Op-Ed: Oat gone – When local blame misses the bigger economic picture



Danville, Ill., has seen better days. Quaker Oats, one of the area’s largest employers and a fixture of the region for 55 years, announced in April that it will be closing in June, leaving more than 500 workers jobless. In a part of the country already hit hard by economic troubles, this one stings.

Yet, while it’s tempting – and to date has been all too easy – for state and local leadership to blame PepsiCo, Quaker’s parent company, for the plant’s closure, they are pointing fingers in the wrong direction. Instead, it’s time for these leaders to look in the mirror. Sadly, it is their own policies that played a significant role in driving Quaker away.

Lloyd Randle, a former Danville alderman and retired Quaker employee, placed the blame for the closure on the company, saying that “corporate decisions are driven by shareholder profits, and expectations almost always supersede the casualties when these decisions are made.”

Mike Marron, president and CEO of Vermilion Advantage, also placed the blame on PepsiCo, questioning the company’s motives from a “corporate responsibility standpoint.”

But Quaker’s closure is just the latest in a series from a state that has all but declared war on industry. Other companies, like Caterpillar, Boeing and Tyson Foods, have given up on the Land of Lincoln, relocating to states with more business-friendly environments.

Earning the title of “worst state to start a business” in a recent survey is not just a red flag for companies considering Illinois – it’s a reason for companies already based in Illinois to move their operations elsewhere. Especially when the same survey ranks neighboring Indiana as one of the best states to do business.

Illinois businesses are burdened with excessive taxes. Companies like Quaker are forced to pay the nation’s second-highest corporate tax rates at 9.5%, only slightly better than Minnesota’s 9.8%.

When it comes to workers’ compensation costs, Illinois doesn’t just lag behind its neighbors – it comes in dead last in the Midwest. Apart from Missouri, Illinois is surrounded by right-to-work states. States like Indiana, Iowa and Wisconsin are able to attract companies because they have legislation on the books meant to encourage job creation and company retention.

Quaker’s decision to close comes as no surprise to many former employees. “This was an easy way out of Illinois,” says Paul Martin, a 25-year veteran and recent retiree. “The Danville factory is just one of many manufacturing plants closing these days. It’s Bidenomics mixed with Pritzker.”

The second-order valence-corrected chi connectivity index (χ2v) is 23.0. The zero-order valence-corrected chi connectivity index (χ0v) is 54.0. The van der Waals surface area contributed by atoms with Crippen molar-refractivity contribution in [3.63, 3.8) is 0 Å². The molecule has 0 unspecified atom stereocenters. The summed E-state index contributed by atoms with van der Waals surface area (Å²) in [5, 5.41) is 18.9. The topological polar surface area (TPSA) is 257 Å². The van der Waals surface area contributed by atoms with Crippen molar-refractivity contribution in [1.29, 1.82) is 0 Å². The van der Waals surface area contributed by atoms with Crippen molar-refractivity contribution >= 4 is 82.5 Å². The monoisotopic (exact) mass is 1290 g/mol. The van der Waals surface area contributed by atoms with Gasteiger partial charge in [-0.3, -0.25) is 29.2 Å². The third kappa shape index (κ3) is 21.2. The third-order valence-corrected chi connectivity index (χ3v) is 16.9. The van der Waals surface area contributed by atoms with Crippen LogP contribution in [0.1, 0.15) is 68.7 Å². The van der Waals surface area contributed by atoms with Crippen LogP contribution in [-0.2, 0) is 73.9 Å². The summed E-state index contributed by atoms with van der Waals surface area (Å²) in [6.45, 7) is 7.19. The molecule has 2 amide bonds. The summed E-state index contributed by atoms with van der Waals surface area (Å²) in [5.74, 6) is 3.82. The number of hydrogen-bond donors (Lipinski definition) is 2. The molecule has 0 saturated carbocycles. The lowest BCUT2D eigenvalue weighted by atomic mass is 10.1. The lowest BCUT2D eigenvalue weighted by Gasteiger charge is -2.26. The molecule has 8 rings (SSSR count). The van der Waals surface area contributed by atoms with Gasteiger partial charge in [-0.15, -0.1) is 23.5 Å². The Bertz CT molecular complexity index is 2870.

Following Quaker’s announcement, Gov. J.B. Pritzker, D-Ill., touted his commitment to supporting workers impacted by the closure through training and reemployment services. Pritzker further added that his administration will be discussing “future options for the site with the company and are eager to ensure this site remains an important economic driver for the region.”

Unfortunately, this reactive approach underscores Illinois’ chronic inability to retain businesses. Investing in new training for workers is great, but wouldn’t it be a lot easier to keep existing industries in the state? Instead of playing defense, why not lower the state’s corporate tax rate or reform existing worker compensation laws to maintain those businesses already in Illinois?

Despite Illinois’ chronic economic malaise, not a single bill has been introduced by the Democratic supermajorities in the Illinois legislature to address this issue. Such legislative inertia comes at a steep cost.

Martin laments the failure of state leaders and decades of poor decision-making. “The ship was sinking for the past few years,” he says of the closure. “It was like the Titanic, but this is a hell of a fracture to the local economy.”

Martin is right. Quaker’s closure isn’t just about jobless numbers. It’s about the lives and families that continue to pay the price for the state’s dysfunction.

Quaker’s decision to pack up and leave Illinois was not driven by corporate greed – but even if it were, PepsiCo has every right to look out for the broader interests of their over 300,000 employees. While it is easy to empathize with the workers affected by this decision, they are unfortunately caught in the crossfire of Illinois’ hostile business environment.

If the factory were located just five miles east in Indiana, these same 500 employees would likely still be punching the clock. That tiny gap in distance underscores the stark difference: One state rolls out the red carpet for business, the other rolls out red tape.

It’s high time Illinois got the memo – change or continue to watch the state’s workforce and, by consequence, the number of taxpayers, dwindle as they leave for better opportunities. Maybe Quaker’s exit from Danville was truly unavoidable, but it is impossible to ignore the missed opportunities that might have altered such a fate.

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